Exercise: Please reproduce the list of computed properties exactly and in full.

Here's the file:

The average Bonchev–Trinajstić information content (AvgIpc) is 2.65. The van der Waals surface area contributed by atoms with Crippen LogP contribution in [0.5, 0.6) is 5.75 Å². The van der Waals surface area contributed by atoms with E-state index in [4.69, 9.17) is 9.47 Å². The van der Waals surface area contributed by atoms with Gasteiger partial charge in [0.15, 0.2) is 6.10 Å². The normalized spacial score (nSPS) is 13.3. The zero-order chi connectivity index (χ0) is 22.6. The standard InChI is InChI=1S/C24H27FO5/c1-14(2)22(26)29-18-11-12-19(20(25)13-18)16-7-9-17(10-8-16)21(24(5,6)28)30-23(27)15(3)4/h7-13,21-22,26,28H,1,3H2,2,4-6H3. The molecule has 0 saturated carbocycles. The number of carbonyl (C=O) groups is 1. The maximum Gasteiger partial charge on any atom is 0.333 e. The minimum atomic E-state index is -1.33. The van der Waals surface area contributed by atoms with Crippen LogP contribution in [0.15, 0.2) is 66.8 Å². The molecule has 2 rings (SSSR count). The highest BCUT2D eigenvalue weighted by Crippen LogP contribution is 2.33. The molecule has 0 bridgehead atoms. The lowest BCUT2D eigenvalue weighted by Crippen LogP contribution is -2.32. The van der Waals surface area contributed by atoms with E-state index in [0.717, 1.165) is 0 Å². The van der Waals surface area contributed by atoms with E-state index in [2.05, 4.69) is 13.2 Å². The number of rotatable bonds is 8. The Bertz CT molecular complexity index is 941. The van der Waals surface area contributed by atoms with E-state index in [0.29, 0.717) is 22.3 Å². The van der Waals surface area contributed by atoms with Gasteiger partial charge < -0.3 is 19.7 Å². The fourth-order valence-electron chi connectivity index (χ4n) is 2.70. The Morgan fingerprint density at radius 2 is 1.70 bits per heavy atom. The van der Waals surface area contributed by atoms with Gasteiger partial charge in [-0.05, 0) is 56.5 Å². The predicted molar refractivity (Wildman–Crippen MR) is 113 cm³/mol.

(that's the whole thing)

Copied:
The average Bonchev–Trinajstić information content (AvgIpc) is 2.65. The van der Waals surface area contributed by atoms with Crippen LogP contribution in [0.5, 0.6) is 5.75 Å². The van der Waals surface area contributed by atoms with E-state index in [4.69, 9.17) is 9.47 Å². The van der Waals surface area contributed by atoms with Gasteiger partial charge in [0.15, 0.2) is 6.10 Å². The normalized spacial score (nSPS) is 13.3. The zero-order chi connectivity index (χ0) is 22.6. The standard InChI is InChI=1S/C24H27FO5/c1-14(2)22(26)29-18-11-12-19(20(25)13-18)16-7-9-17(10-8-16)21(24(5,6)28)30-23(27)15(3)4/h7-13,21-22,26,28H,1,3H2,2,4-6H3. The molecule has 0 saturated carbocycles. The number of carbonyl (C=O) groups is 1. The maximum Gasteiger partial charge on any atom is 0.333 e. The minimum atomic E-state index is -1.33. The van der Waals surface area contributed by atoms with Crippen LogP contribution in [0.15, 0.2) is 66.8 Å². The molecule has 2 rings (SSSR count). The highest BCUT2D eigenvalue weighted by Crippen LogP contribution is 2.33. The molecule has 0 bridgehead atoms. The lowest BCUT2D eigenvalue weighted by Crippen LogP contribution is -2.32. The van der Waals surface area contributed by atoms with E-state index in [0.717, 1.165) is 0 Å². The van der Waals surface area contributed by atoms with E-state index in [2.05, 4.69) is 13.2 Å². The number of rotatable bonds is 8. The Bertz CT molecular complexity index is 941. The van der Waals surface area contributed by atoms with E-state index in [0.29, 0.717) is 22.3 Å². The van der Waals surface area contributed by atoms with Gasteiger partial charge < -0.3 is 19.7 Å². The fourth-order valence-electron chi connectivity index (χ4n) is 2.70. The Morgan fingerprint density at radius 2 is 1.70 bits per heavy atom. The van der Waals surface area contributed by atoms with Gasteiger partial charge in [-0.05, 0) is 56.5 Å². The predicted molar refractivity (Wildman–Crippen MR) is 113 cm³/mol.